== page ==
Private Dining? Yammer is on the menu.

Yammer is a private social network that is owned by Microsoft. The tool is designed to encourage communication and sharing within an organization or business using a similar format as Facebook. Users sign-up using their company assigned e-mail address. The e-mail is tied to a common domain that verifies access into the network and connects all users from the same organizations. The network does not allow others into the network or access to the network unless they are given special permission by the organization. It could be considered a private Facebook for inside organizations.

The interface operates much like Facebook. Users can “like”, “reply”, and “share” comments and have private chats with others in the network through an instant message feature. Users can choose to make a comment to the whole organization, or use the tool to form work groups and communicate just to a specific group or sub-section of the organization. The service can be accessed from a desktop or mobile devices through downloadable apps.

Yammer allows the use of hashtags that can be used to quickly find information about common topics and has an easy to use searchable database of all user within an organization. The system allows users to list skills that can be searched. Much like e-mail and other social networking sites, Yammer uses a timeline approach, so the most recent and pertinent information is at the top of the news feed. Yammer is free for basic services, but for upgrades in services and support businesses pay a fee per user per month charge ranging from $8 per user per month to upwards of $20 per user per month.

Purdue Extension is looking at various ways to improve internal communications and increase productivity among employees that work in all levels of the organization. Yammer could provide a platform to encourage internal communication and collaboration and reduce the amount of time spent on e-mail. As a leader, Yammer could provide an opportunity to hear from all levels of the organization. As topics or question arise, the Yammer platform could provide an avenue for co-workers to chime in with answers, suggestions, or more questions and leaders an opportunity to make changes to training, programs, or policies based on feedback and conversations. For Purdue Extension the skills feature of Yammer could be very helpful in answering stakeholder questions. For example, if a county-based Extension Educator received a question from a local stakeholder about food safety, the county-based Extension Educator could search for people with the skill of food safety and quickly connect with the experts in food safety to answer the stakeholder’s question.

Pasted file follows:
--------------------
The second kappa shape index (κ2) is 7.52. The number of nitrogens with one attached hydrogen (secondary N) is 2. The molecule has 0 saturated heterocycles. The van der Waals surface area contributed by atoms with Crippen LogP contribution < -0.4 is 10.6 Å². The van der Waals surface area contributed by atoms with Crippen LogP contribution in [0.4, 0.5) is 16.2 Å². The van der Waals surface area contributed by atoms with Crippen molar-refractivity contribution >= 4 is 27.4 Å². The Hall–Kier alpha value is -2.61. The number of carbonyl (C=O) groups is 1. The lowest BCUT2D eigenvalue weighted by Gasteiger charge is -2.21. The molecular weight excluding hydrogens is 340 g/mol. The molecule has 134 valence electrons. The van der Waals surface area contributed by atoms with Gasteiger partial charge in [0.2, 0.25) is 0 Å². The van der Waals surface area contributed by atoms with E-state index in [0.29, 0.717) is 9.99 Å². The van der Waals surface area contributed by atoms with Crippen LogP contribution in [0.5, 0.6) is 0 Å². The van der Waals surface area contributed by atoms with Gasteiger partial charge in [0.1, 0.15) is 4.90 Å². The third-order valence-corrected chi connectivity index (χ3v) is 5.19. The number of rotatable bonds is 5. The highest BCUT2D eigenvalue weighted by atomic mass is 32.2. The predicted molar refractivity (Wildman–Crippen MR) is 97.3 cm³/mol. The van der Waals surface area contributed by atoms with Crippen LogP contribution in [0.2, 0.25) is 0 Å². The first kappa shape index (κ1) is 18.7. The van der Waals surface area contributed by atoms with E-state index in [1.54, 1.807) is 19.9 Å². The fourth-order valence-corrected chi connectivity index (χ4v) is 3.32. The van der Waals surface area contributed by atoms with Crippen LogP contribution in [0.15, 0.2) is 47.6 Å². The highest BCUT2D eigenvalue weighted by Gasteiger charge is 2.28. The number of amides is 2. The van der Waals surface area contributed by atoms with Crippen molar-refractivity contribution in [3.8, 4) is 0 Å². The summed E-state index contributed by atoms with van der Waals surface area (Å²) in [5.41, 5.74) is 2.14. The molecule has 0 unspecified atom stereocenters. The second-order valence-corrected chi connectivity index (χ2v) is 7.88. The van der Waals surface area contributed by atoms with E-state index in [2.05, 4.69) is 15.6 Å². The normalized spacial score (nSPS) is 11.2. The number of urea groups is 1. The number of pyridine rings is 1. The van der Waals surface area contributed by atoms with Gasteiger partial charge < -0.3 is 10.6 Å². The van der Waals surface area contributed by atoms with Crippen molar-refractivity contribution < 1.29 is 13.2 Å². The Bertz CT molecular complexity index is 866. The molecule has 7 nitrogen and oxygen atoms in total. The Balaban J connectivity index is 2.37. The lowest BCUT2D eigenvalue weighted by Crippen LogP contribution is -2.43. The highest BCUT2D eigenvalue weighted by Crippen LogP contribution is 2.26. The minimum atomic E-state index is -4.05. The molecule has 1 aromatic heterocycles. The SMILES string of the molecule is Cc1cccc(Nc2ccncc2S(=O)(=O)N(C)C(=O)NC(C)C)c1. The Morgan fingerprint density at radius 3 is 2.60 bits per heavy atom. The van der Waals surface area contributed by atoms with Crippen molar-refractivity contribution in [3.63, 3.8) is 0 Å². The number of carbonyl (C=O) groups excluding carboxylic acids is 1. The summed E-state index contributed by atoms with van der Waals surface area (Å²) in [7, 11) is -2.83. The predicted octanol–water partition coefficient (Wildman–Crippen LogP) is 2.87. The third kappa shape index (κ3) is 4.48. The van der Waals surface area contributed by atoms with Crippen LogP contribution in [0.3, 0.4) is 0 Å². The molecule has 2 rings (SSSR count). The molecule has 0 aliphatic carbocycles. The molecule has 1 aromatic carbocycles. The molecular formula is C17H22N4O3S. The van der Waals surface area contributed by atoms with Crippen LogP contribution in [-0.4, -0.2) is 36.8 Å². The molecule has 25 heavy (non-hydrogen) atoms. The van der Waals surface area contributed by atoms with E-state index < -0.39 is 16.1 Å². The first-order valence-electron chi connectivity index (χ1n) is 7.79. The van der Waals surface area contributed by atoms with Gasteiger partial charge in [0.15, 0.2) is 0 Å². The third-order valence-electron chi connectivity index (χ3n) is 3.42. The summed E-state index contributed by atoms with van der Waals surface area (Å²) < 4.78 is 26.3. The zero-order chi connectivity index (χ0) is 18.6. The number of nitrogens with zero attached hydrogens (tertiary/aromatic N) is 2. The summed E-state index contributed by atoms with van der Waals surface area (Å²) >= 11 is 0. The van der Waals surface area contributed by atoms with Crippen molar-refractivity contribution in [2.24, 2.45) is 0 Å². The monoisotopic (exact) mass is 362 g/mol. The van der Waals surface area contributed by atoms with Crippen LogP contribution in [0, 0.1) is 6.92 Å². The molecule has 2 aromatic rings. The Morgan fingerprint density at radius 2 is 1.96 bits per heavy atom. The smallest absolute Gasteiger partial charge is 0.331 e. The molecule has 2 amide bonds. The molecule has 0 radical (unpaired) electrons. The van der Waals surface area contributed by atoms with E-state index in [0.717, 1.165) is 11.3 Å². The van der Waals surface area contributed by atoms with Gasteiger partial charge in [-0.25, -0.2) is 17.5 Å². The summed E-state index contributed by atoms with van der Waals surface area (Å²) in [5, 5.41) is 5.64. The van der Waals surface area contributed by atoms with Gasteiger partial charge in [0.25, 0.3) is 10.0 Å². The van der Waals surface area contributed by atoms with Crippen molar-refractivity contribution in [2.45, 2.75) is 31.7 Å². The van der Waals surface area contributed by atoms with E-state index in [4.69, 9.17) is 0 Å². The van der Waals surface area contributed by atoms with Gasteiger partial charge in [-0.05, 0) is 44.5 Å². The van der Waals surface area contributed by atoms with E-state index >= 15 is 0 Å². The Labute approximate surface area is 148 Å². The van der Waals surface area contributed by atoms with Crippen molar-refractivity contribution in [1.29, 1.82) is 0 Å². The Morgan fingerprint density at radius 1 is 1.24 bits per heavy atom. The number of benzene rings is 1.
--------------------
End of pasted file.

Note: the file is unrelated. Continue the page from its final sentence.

The use of hashtags would help avoid duplications and save time if the Extension professional used the hashtags to categorize information. For example, if the agriculture educators were seeing an insect on the corn crop in southern Indiana, they could post pictures of the insect and have specialist from the Purdue campus identify the insect. As other Extension professionals in other counties noticed the insect or had stakeholders asking questions about insects on the corn crop than they would be ready to answer questions and suggestion interventions to reduce crop damage.

Because extension professionals are spread across the state of Indiana in various locations, Yammer could help build social capital within the organization. Employees could connect on common issues, successes, and challenges. Yet, I wonder if everyone in the organization would embrace the tool. Would the tool just be used by those already connected through other social media tools or would the tool encourage greater collaboration and dialogue?

The tool may not be the best place to collaborate on documents, it seems it is best for conversations. As a leader I worry about how many employees will actually use the platform. Will the tool become viral and everyone will want to participate or will employees see it as another system they have to check daily? How would we minimize gossip and focus on business conversations? Would the tool bring people together who are first adapters of technology and further separate those that prefer traditional communication?

Despite my questions and the potential downsides of Yammer, I think Yammer is worth considering for internal communications. I would be interested to know if you are currently using Yammer in your workplace and the pros and cons you have experienced.

In addition to Yammer, I am very interested in learning more about Poll Everywhere and WebEx. Poll Everywhere seems a good fit for Purdue Extension because we work with adult learners and are always looking for interactive ways to engage with audiences and learn from their experiences. Purdue is currently considering a contract with WebEx for webinar and video conferencing services. We have been using Adobe Connect and Lync for webinars and video conferencing and have had mixed results depending on the number of participants and the amount of interaction among the participants. Webinars and video conferencing is used daily in Extension work, thus the need for high quality, reliable, and user friendly tools to meet and engage with co-workers and stakeholders daily is essential to our work.


One thought on “Private Dining? Yammer is on the menu.

  1. Nice review! I have used Yammer in the past, but found that all the people that I yammered with I also Tweeted with … and over time, Twitter became the social media of choice. Yet, If I worked in a field requiring more privacy, such as government or healthcare, I could see real benefits to Yammer.

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